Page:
Out of this grew the story, "Was it Heaven? or Hell?" a heartbreaking history which probes the very depths of the human soul. Next to "Hadleyburg," it is Mark Twain's greatest fictional sermon.
Clemens that summer wrote, or rather finished, his most pretentious poem. One day at Riverdale, when Mrs. Clemens had been with him on the lawn, they had remembered together the time when their family of little folks had filled their lives so full, conjuring up dream-like glimpses of them in the years of play and short frocks and hair-plaits down their backs. It was pathetic, heart-wringing fancying; and later in the day Clemens conceived and began the poem which now he brought to conclusion. It was built on the idea of a mother who imagines her dead child still living, and describes to any listener the pictures of her fancy. It is an impressive piece of work; but the author, for some reason, did not offer it for publication.--[This poem was completed on the anniversary of Susy's death and is of considerable length. Some selections from it will be found under Appendix U, at the end of this work.]
Mrs. Clemens, whose health earlier in the year had been delicate, became very seriously ill at York Harbor. Howells writes:
At first she had been about the house, and there was one gentle afternoon when she made tea for us in the parlor, but that was the last time I spoke with her. After that it was really a question of how soonest and easiest she could be got back to Riverdale.
She had seemed to be in fairly good health and spirits for several weeks after the arrival at York. Then, early in August, there came a great celebration of some municipal anniversary, and for two or three days there were processions, mass-meetings, and so on by day, with fireworks at night. Mrs. Clemens, always young in spirit, was greatly interested. She went about more than her strength warranted, seeing and hearing and enjoying all that was going on. She was finally persuaded to forego the remaining ceremonies and rest quietly on the pleasant veranda at home; but she had overtaxed herself and a collapse was inevitable. Howells and two friends called one afternoon, and a friend of the Queen of Rumania, a Madame Hartwig, who had brought from that gracious sovereign a letter which closed in this simple and modest fashion:
I beg your pardon for being a bore to one I so deeply love and admire, to whom I owe days and days of forgetfulness of self and troubles, and the intensest of all joys-hero-worship! People don't always realize what a happiness that is! God bless you for every beautiful thought you poured into my tired heart, and for every smile on a weary way. CARMEN SYLVA.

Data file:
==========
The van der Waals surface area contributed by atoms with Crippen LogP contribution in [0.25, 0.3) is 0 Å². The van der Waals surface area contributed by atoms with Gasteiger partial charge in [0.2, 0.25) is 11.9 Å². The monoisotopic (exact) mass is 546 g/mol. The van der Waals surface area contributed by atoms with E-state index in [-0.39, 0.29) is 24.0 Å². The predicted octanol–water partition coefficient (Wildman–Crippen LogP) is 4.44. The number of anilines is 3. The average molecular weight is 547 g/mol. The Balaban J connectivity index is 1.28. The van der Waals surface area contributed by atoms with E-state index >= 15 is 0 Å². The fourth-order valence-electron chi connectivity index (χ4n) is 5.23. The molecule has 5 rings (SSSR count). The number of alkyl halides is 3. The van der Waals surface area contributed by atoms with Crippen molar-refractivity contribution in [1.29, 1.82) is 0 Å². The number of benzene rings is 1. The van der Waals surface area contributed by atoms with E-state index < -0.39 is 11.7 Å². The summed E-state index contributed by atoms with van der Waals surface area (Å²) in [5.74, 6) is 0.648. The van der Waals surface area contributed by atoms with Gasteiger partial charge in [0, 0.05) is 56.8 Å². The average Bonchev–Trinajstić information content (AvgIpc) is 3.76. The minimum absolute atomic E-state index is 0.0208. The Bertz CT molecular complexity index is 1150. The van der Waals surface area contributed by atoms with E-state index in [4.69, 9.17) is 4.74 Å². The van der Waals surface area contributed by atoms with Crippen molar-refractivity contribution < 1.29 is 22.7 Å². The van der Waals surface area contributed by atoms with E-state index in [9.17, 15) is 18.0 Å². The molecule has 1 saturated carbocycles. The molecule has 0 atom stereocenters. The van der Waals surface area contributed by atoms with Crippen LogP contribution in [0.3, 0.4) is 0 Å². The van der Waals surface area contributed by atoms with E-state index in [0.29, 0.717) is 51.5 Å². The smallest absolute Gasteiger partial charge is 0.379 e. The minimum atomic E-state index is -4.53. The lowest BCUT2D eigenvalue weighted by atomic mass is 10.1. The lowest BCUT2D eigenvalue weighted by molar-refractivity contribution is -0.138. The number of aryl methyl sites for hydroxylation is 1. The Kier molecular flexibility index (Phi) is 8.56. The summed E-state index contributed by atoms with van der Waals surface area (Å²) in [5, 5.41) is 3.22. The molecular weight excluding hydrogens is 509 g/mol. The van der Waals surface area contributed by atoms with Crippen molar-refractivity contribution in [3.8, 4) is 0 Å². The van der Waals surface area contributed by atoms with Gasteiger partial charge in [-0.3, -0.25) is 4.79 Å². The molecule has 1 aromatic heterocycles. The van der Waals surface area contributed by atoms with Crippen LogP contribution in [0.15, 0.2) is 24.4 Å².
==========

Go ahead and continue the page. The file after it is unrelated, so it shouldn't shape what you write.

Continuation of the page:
This was the occasion mentioned by Howells when Mrs. Clemens made tea for them in the parlor for the last time. Her social life may be said to have ended that afternoon. Next morning the break came. Clemens, in his notebook for that day, writes:
Tuesday, August 12, 1902. At 7 A.M. Livy taken violently ill. Telephoned and Dr. Lambert was here in 1/2 hour. She could not breathe- was likely to stifle. Also she had severe palpitation. She believed she was dying. I also believed it.
Nurses were summoned, and Mrs. Crane and others came from Elmira. Clara Clemens took charge of the household and matters generally, and the patient was secluded and guarded from every disturbing influence. Clemens slipped about with warnings of silence. A visitor found notices in Mark Twain's writing pinned to the trees near Mrs. Clemens's window warning the birds not to sing too loudly.
The patient rallied, but she remained very much debilitated. On September 3d the note-book says:
Always Mr. Rogers keeps his yacht Kanawha in commission & ready to fly here and take us to Riverdale on telegraphic notice.
But Mrs. Clemens was unable to return by sea. When it was decided at last, in October, that she could be removed to Riverdale, Clemens and Howells went to Boston and engaged an invalid car to make the journey from York Harbor to Riverdale without change.